The authors used meta-analytic procedures to examine the relationship between specified training design and evaluation features and the effectiveness of training in organizations. Results of the meta-analysis revealed training effectiveness sample-weighted mean ds of 0.60 (k = 15, N = 936) for reaction criteria, 0.63 (k = 234, N = 15,014) for learning criteria, 0.62 (k = 122, N = 15,627) for behavioral criteria, and 0.62 (k = 26, N = 1,748) for results criteria. These results suggest a medium to large effect size for organizational training. In addition, the training method used, the skill or task characteristic trained, and the choice of evaluation criteria were related to the effectiveness of training programs. Limitations of the study along with suggestions for future research are discussed.
Article
The debriefing process during simulation-based education has been poorly studied despite its educational importance. Videotape feedback is an adjunct that may enhance the impact of the debriefing and in turn maximize learning. The purpose of this study was to investigate the value of the debriefing process during simulation and to compare the educational efficacy of two types of feedback, oral feedback and videotape-assisted oral feedback, against control (no debriefing). Forty-two anesthesia residents were enrolled in the study. After completing a pretest scenario, participants were randomly assigned to receive no debriefing, oral feedback, or videotape-assisted oral feedback. The debriefing focused on nontechnical skills performance guided by crisis resource management principles. Participants were then required to manage a posttest scenario. The videotapes of all performances were later reviewed by two blinded independent assessors who rated participants' nontechnical skills using a validated scoring system. Participants' nontechnical skills did not improve in the control group, whereas the provision of oral feedback, either assisted or not assisted with videotape review, resulted in significant improvement (P < 0.005). There was no difference in improvement between oral and video-assisted oral feedback groups. Exposure to a simulated crisis without constructive debriefing by instructors offers little benefit to trainees. The addition of video review did not offer any advantage over oral feedback alone. Valuable simulation training can therefore be achieved even when video technology is not available.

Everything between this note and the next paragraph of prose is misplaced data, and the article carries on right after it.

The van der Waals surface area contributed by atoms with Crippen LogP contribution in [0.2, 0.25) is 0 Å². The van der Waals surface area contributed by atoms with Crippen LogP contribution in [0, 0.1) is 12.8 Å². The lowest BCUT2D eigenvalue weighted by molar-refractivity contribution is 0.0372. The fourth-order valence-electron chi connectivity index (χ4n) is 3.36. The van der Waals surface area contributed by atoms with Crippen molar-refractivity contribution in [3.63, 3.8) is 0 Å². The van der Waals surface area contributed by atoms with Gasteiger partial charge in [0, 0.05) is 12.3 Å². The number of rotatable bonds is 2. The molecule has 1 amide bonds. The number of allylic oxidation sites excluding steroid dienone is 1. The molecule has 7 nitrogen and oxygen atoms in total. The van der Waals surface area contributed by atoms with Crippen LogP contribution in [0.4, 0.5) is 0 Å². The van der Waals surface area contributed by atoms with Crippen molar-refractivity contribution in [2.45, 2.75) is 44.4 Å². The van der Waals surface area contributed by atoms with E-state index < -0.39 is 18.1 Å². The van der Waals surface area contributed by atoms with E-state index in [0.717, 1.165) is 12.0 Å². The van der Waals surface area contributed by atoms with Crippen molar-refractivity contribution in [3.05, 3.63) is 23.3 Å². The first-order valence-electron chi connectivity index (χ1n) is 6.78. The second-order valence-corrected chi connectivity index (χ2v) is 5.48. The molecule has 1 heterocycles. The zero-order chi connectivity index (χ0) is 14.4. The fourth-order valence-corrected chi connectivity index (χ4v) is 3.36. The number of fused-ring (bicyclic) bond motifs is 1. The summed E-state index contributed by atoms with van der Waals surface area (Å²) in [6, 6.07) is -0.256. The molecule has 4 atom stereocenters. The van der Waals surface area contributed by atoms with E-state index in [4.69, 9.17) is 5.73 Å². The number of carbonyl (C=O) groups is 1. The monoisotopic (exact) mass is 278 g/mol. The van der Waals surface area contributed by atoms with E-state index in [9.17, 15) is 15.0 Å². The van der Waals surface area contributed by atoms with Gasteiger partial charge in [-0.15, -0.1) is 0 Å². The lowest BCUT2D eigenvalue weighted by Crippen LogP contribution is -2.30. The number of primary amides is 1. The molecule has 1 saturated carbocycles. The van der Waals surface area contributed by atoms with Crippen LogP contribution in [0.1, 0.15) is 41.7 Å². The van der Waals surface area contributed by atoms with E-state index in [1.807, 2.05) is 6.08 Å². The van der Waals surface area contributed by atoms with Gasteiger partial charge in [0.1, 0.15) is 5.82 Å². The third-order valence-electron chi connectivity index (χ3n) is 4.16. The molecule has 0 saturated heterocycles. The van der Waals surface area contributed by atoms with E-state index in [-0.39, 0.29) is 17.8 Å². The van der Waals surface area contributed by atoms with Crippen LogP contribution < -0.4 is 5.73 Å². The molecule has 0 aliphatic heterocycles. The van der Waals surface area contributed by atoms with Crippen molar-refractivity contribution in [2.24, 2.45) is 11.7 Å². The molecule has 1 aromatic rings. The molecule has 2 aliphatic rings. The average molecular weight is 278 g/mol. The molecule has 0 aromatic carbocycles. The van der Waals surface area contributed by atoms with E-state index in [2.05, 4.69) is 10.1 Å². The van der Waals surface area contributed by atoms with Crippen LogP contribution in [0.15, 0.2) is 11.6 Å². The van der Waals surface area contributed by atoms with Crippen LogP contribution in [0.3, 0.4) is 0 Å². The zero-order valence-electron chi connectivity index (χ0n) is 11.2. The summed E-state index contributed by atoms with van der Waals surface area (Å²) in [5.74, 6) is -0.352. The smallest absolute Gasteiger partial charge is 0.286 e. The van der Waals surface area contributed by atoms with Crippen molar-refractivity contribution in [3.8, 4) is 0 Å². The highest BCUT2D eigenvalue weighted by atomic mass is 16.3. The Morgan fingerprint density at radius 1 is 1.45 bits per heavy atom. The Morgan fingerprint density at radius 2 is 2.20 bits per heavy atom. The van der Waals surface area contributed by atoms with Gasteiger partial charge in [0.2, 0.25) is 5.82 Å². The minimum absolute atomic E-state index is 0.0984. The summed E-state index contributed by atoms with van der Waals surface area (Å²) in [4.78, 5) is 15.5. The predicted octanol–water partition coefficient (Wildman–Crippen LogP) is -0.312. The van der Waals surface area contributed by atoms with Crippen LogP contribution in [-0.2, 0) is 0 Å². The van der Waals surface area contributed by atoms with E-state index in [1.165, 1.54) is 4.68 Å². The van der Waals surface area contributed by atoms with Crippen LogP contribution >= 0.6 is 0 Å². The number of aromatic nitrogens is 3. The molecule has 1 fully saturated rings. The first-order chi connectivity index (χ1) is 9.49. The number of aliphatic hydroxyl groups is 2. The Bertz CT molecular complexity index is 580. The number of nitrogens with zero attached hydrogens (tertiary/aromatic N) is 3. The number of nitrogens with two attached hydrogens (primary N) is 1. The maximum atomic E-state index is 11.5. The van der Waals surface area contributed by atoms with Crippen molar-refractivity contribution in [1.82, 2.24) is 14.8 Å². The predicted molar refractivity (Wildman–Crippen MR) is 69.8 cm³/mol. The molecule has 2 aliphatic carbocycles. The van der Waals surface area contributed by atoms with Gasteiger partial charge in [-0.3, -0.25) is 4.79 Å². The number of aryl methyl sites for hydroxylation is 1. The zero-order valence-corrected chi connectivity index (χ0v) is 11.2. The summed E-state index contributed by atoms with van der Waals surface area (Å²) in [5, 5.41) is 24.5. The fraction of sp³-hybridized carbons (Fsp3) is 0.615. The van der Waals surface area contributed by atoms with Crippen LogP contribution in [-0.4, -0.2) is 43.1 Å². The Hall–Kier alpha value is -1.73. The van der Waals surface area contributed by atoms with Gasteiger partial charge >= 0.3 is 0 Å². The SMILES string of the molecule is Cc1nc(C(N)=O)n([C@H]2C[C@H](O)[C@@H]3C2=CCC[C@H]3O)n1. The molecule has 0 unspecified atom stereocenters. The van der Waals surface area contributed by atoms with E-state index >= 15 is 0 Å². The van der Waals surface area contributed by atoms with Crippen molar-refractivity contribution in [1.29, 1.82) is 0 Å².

The effectiveness of after-action reviews as a training method: A meta-analysis (Unpublished manuscript)
  • I Schurig
  • S Jarrett
  • W Arthur
  • Jr
  • R M Glaze
  • M Schurig
Schurig, I., Jarrett, S., Arthur, W., Jr., Glaze, R. M., & Schurig, M. (2011). The effectiveness of after-action reviews as a training method: A meta-analysis (Unpublished manuscript). Texas A&M University, College Station.
Team training in virtual environments: An event based approach
  • E Salas
  • R L Oser
  • J A Cannon-Bowers
  • E Daskarolis-Kring
Salas, E., Oser, R. L., Cannon-Bowers, J. A., & Daskarolis-Kring, E. (2002). Team training in virtual environments: An event based approach. In M. K. Stanney (Ed.), Handbook of virtual environments: Design, implementation, and applications. Human factors and ergonomics (pp. 873-892). Mahwah, NJ: Erlbaum.
Beyond facilitation: An improved CRM debrief for safety training
  • C Prince
  • E Salas
  • M Brannick
  • J Orasnau
Prince, C., Salas, E., Brannick, M., & Orasnau, J. (2005). Beyond facilitation: An improved CRM debrief for safety training. Human Factors and Aerospace Safety, 5, 1-22.
Determinants of effective unit performance: Research on measuring and managing unit training readiness
  • L L Meliza
  • D W Bessemer
  • J H Hiller
Meliza, L. L., Bessemer, D. W., & Hiller, J. H. (1994). Providing unit training feedback in the distributed interactive simulation environment. In R. F. Holz, H. Hiller, & H. H. McFann (Ed.), Determinants of effective unit performance: Research on measuring and managing unit training readiness (pp. 257-280). Alexandria, VA: U.S. Army Research Institute for the Behavioral and Social Sciences.
Factors that influence skill decay and retention: A quantitative analysis
  • W Arthur
  • B W Jr
  • P L Stanush
  • T L Mcnelly
Arthur, W., Jr., B. W., Stanush, P. L., & McNelly, T. L. (1998). Factors that influence skill decay and retention: A quantitative analysis. Human Performance, 11, 57-101.
Steel Beasts Pro PE ver. 2.370 [Computer software]
  • Esim Games
eSim Games. (2007). Steel Beasts Pro PE ver. 2.370 [Computer software]. Mountain View, CA: Author.
A leader's guide to after-action reviews (Training Circular 25-20)
United States Army. (1993). A leader's guide to after-action reviews (Training Circular 25-20). Washington, DC: Author.